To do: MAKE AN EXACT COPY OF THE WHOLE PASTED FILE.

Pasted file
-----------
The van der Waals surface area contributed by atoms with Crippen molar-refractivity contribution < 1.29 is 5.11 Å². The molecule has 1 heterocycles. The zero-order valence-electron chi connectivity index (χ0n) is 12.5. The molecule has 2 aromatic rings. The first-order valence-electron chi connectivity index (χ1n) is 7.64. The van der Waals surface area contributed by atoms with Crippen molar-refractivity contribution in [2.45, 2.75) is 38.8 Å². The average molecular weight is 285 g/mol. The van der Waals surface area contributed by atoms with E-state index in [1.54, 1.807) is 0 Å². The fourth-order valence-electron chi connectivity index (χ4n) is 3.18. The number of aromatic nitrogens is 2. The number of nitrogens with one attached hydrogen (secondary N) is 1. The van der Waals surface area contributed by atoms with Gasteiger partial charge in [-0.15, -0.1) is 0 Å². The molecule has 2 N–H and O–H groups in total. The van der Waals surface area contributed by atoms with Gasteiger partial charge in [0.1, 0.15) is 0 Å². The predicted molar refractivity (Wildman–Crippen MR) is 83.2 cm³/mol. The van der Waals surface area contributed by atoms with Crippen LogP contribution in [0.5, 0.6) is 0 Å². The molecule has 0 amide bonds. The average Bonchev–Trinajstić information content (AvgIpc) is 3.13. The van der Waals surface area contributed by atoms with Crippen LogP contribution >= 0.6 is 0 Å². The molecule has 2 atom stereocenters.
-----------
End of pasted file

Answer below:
The van der Waals surface area contributed by atoms with Crippen molar-refractivity contribution < 1.29 is 5.11 Å². The molecule has 1 heterocycles. The zero-order valence-electron chi connectivity index (χ0n) is 12.5. The molecule has 2 aromatic rings. The first-order valence-electron chi connectivity index (χ1n) is 7.64. The van der Waals surface area contributed by atoms with Crippen molar-refractivity contribution in [2.45, 2.75) is 38.8 Å². The average molecular weight is 285 g/mol. The van der Waals surface area contributed by atoms with E-state index in [1.54, 1.807) is 0 Å². The fourth-order valence-electron chi connectivity index (χ4n) is 3.18. The number of aromatic nitrogens is 2. The number of nitrogens with one attached hydrogen (secondary N) is 1. The van der Waals surface area contributed by atoms with Gasteiger partial charge in [-0.15, -0.1) is 0 Å². The molecule has 2 N–H and O–H groups in total. The van der Waals surface area contributed by atoms with Gasteiger partial charge in [0.1, 0.15) is 0 Å². The predicted molar refractivity (Wildman–Crippen MR) is 83.2 cm³/mol. The van der Waals surface area contributed by atoms with Crippen LogP contribution in [0.5, 0.6) is 0 Å². The molecule has 0 amide bonds. The average Bonchev–Trinajstić information content (AvgIpc) is 3.13. The van der Waals surface area contributed by atoms with Crippen LogP contribution >= 0.6 is 0 Å². The molecule has 2 atom stereocenters.